June 23, 2015
Annette’s Excellent European Adventure:
A Small Part of England
I stand on Steep Hill, with the beautiful Lincoln Cathedral
towering behind me.
England is a treat to explore. Happily tagging along on my husband’s business trips, I have been blessed to be able to visit England’s northeastern area on a few occasions. Being an avid (iPhone) photographer, I share with you a photo album highlighting my two visits to the Lincolnshire area and beyond, from this past year.
My husband, Dale, and I enjoy an evening stroll on the Cleethropes beach.
Due to the nippy June temperatures, I had to buy a stocking cap!
St. Patrick’s Day and a Solar Eclipse
Forest Pines Hotel, Scunthorpe
I awoke March 17th and thoughtfully dressed in my sage green sweater and jeans before heading downstairs for breakfast. It was St. Patrick’s Day, after all, and as any self-respecting former elementary school teacher knows, green is the color of the day. So, imagine my surprise when I walked into the restaurant, and nary a green clad Brit could be found, nor even a shamrock decoration! After a conversation with a local on the subject, I found that St. Pat’s celebrations do happen in this part of the world, too, but mostly in the pubs. I was, however, treated that afternoon to a beautiful rainbow, befitting of the day dedicated to the “wearin’ of the green” and the legend of the leprechaun’s pot of gold.
I spied this St. Patrick’s Day rainbow outside my hotel window.
Maybe I should have followed it to the end, for my portion of the leprechaun’s pot of gold! :o)
March 17, 2015
Three days later, another phenomenon appeared in the sky, a solar eclipse. This astronomical occurrence took me by surprise, and like most of my fellow breakfast diners that morning; I could only watch live Internet and TV coverage, as nature put on its display. (Viewing a solar eclipse with the naked eye can cause irreparable damage.) With almost 90% coverage of the sun, an eeriness set in. Daylight’s colors faded into sepia hues. There was an uncomfortable, attentive, mood that predominated the restaurant, as patrons began to speak in hushed tones. We waited and watched. Slowly the world, as we know it, returned to its colorful and sunny state.
This photo perfectly captures the unusual color that blanketed the area during the solar eclipse.
March 20, 2015
This photo was used with the kind permission of photographer,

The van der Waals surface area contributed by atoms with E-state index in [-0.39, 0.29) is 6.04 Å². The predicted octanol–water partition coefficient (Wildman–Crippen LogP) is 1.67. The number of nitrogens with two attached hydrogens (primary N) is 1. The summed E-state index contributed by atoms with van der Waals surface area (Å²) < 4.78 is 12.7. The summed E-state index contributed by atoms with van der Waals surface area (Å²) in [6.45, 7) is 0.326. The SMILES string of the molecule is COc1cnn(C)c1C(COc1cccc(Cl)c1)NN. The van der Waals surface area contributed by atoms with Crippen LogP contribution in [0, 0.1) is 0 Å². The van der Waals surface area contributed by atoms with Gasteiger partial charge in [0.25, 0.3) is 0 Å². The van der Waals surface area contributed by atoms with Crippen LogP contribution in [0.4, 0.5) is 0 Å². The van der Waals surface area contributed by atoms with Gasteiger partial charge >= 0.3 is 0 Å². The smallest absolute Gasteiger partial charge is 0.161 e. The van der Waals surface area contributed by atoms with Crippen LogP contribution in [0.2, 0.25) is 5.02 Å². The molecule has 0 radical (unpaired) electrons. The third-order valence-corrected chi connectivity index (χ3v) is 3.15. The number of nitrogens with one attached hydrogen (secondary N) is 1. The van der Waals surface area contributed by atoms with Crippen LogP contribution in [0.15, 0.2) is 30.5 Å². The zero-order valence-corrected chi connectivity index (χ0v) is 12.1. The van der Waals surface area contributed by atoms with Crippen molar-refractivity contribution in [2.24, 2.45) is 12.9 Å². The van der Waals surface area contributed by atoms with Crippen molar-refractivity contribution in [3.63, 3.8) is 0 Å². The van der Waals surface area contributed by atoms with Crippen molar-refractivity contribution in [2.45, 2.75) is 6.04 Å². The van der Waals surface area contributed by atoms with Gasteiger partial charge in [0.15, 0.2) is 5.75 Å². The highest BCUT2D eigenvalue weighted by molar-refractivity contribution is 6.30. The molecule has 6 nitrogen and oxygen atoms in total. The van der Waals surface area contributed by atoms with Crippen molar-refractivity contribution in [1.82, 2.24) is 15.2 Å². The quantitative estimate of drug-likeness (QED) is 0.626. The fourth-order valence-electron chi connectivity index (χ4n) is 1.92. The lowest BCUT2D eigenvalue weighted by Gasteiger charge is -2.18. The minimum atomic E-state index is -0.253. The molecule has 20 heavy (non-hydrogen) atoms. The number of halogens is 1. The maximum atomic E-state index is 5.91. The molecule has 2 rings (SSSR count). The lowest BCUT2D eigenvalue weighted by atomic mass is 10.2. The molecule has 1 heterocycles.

Shradha Mishra, who took this photo in Lincoln.
Many, many thanks, Ms. Mirshra!
How sweet is this eclipse illustration by English children’s book illustrator, Mark A. Chambers?
A great big thank you to Mr. Chambers for allowing me to use his illustration in this blog post!
To read more about Mark A. Chambers, click on his website here.
(Special limited edition prints of this may be made available soon on this website.)
You may also follow him on twitter at https://twitter.com/markAchambers.
Chips, Fries, Crisps
When not chasing rainbows, or being mesmerized by an eclipse in March, I was often enjoying food served at the Forrest Pines. There were some delicious dishes prepared there, but one night it was just that cuisine which proved a humorous moment.
This Onion Veloute soup was one of my favorite dishes served at
You can find the recipe at the bottom of this post.
Dale and I had just arrived at the hotel, and being travel weary, and only slightly hungry, we decided to have room service bring up a sandwich for us to share. Not wanting French fries that night, I requested that we would just like chips.
Walkers is an English variety of crisps for sale in local stores.
As I said, I was tired, I really did know better, but I had made a blunder when ordering. Chips to the English, would be to us (Americans) French fries. Our American (potato) chips are to the English, crisps. When our sandwich order arrived, to my dismay, we received not potato chips, but a double order of French fries, what the English call chips! (Bacon is another word with a different connotation here. English bacon is similar to our American Canadian bacon.)
English “chips” and a hamburger with American-style bacon at
London’s Heathrow Airport’s, London Pride by Fuller’s.
We were hungry. One evening, after Dale had finished work, we set off to nearby Lincoln for dinner and a bit of sight seeing. Although it was a brief trip, we enjoyed our time spent there.